- general litigation skills, including drafting declarations, motions and briefs, conducting fact investigations, negotiating with opposing counsel and persuasive presentation of evidence
- appellate brief writing
- client-attorney relationship skills
- client and witness interviewing skills
- working with expert witnesses in developing and proving case theories
- working with social workers to address other non-legal but related needs of clients
Niels Frenzen has directed the Immigration Clinic from its launch in 2000 and has spent three decades aiding immigrants and asylum seekers. He previously served as directing attorney of the Immigrants' Rights Project at Public Counsel in Los Angeles, supervising attorney at the Haitian Refugee Center in Miami and legislative coordinator of the American Civil Liberties Union of Iowa. He received his JD from Drake University Law School. He is admitted to the bars of California, Florida and Iowa, and is a member of the Law Society of England and Wales. He frequently writes and blogs about migration from Africa to Europe.
Student & Alumni Testimonials
"The clinic's approach is practice-oriented and allowed me to take the lead on several cases. I learned how to develop an initial client interview into a solid legal defense."
Evan Langinger, JD '14, Attorney, Los Angeles County Public Defender's Office
"From the very first day, I was given the responsibility of leading three immigration cases. Within the first month, I wrote a legal brief that was submitted to Immigration Court, attended a hearing in which U.S. Immigration and Customs Enforcement conceded the case based on the brief I wrote and began composing a declaration with a client on the extreme violence she had experienced in her home country."
Sehreen Ladak, JD '15, Associate, JLG Lawyers
"I would like to ... thank you for your kind assistance in making my dream come true and appreciate your professional skill. It's unforgettable. I will always be grateful and remember it."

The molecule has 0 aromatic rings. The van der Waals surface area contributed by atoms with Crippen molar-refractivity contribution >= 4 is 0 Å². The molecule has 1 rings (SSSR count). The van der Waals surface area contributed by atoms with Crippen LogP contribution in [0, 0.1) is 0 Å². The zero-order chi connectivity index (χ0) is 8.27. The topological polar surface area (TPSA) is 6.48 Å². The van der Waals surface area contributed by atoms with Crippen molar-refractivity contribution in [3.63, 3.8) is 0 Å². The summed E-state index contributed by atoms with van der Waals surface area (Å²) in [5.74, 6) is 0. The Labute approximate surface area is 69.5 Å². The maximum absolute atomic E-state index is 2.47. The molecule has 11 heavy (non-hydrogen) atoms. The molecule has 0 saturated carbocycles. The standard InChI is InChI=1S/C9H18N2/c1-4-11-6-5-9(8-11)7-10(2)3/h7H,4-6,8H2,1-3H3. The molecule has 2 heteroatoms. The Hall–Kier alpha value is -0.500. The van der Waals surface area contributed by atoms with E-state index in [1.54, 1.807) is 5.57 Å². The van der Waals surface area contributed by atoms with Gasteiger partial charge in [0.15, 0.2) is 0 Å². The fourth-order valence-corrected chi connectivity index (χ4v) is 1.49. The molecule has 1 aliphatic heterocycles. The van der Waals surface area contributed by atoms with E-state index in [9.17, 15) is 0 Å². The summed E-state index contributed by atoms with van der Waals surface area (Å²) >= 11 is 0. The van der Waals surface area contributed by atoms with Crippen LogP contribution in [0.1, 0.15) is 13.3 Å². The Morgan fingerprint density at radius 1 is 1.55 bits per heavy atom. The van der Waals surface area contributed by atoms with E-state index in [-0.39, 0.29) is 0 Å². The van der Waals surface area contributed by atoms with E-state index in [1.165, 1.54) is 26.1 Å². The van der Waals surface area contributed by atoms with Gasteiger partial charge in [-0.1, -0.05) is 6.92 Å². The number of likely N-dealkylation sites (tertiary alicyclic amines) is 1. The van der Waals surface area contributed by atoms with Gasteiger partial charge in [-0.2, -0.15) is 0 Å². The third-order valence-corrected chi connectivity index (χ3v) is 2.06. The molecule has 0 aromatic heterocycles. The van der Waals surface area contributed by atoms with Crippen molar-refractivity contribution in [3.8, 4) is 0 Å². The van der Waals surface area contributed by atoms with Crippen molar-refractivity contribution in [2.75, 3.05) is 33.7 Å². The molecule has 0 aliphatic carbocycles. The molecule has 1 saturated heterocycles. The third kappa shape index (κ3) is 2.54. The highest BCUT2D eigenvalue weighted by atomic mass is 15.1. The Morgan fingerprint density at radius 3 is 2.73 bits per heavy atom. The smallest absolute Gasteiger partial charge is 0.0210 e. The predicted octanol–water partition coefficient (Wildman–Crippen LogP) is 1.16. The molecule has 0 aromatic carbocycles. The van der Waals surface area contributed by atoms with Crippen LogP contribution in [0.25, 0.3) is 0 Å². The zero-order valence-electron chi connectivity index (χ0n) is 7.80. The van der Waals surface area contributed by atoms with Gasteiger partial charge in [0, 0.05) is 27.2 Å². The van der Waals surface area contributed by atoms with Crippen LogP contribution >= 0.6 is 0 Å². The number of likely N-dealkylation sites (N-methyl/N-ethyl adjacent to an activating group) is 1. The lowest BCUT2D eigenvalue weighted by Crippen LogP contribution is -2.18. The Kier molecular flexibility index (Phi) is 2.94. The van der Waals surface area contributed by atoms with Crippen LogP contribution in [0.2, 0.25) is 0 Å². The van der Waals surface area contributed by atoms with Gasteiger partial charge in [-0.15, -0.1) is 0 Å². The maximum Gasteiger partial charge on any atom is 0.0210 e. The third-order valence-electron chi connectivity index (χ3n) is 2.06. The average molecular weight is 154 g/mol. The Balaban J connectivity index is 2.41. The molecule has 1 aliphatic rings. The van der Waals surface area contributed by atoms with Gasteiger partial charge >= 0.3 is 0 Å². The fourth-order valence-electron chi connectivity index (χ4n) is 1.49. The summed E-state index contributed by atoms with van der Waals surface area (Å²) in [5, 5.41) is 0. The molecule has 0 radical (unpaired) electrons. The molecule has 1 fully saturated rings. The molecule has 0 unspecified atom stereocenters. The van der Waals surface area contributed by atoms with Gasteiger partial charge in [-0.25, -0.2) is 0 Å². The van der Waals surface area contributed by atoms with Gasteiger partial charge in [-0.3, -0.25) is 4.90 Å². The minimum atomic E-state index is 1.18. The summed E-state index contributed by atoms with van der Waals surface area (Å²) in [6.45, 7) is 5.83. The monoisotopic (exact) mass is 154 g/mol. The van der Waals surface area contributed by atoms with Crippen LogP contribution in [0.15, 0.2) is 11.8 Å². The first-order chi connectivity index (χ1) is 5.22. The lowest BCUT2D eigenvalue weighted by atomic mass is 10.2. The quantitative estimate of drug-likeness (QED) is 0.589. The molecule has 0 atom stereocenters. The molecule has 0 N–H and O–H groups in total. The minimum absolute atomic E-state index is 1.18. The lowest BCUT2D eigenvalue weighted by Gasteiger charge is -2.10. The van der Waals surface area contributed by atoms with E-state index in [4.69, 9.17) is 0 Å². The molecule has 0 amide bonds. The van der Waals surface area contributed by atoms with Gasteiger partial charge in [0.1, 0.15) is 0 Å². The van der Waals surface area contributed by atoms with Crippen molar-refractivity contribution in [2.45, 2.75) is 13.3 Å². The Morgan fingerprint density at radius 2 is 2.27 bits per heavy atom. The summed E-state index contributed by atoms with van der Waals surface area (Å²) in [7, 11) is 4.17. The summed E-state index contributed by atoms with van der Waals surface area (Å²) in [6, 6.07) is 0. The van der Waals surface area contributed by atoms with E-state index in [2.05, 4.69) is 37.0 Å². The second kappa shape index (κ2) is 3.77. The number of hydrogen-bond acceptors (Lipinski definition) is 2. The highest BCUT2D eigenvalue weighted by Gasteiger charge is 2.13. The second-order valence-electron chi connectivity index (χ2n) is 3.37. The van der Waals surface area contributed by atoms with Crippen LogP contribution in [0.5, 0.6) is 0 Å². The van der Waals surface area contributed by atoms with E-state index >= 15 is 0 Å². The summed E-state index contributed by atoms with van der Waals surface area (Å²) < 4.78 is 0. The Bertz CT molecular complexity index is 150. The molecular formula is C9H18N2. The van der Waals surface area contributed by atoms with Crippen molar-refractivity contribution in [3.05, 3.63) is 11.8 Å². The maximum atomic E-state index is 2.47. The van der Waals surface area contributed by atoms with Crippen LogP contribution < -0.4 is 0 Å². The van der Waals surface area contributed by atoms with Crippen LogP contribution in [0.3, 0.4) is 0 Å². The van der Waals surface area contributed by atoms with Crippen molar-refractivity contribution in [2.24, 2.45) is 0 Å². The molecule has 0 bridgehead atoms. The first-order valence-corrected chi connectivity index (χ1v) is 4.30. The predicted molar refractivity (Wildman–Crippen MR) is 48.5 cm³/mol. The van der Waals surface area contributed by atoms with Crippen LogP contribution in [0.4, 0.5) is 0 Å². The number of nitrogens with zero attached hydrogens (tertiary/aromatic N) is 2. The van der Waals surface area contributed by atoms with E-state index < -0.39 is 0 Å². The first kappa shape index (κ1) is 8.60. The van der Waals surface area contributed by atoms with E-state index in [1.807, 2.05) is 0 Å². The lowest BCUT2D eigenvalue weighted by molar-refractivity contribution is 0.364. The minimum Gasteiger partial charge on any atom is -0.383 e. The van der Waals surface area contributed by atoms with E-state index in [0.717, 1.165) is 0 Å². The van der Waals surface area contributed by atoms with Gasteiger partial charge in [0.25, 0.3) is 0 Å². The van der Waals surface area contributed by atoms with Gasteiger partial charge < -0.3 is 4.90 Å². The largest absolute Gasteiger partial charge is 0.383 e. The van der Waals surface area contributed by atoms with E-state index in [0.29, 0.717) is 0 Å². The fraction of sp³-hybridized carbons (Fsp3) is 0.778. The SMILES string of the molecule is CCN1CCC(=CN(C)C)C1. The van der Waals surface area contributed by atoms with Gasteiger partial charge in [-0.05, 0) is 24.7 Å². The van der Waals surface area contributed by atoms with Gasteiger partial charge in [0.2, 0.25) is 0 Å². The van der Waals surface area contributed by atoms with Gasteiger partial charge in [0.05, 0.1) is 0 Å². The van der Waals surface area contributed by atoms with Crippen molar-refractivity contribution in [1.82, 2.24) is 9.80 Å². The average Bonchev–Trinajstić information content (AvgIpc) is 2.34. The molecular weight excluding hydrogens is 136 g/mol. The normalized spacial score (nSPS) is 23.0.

Z.H. (Ethiopia), granted asylum, children granted derivative asylum
Clinical Professor Testimonials
"We try to get every student into court to conduct a full administrative trial. These are real clients and real judges."
Niels Frenzen, Director, USC Immigration Clinic
Immigration Clinic in the News
Tanzanian Sisters With Albinism Granted Asylum With Help From USC Law Students
August 24, 2016
After being targeted in their native Tanzania simply because they are albinos, two teenage sisters have been granted asylum in the U.S. after receiving help from students at the USC Gould School of Law ... more
Immigration Clinic Offers Life-saving Legal Representation
December 4, 2015
USC Gould service helps clients with visa, green card and other vital matters ...more
USC Gould Graduates Celebrate Passing the Bar
December 8, 2017
New lawyers take their oath after passing the nation’s most difficult bar exam
Start with “Yes”
November 27, 2017
During “Conversation with the Dean,” alumnus Paul Richardson (JD1990) shares career insights
Saks Institute Holds Discussion on Involuntary Commitment
November 20, 2017
Judge Jim Bianco ’87 discusses mental health court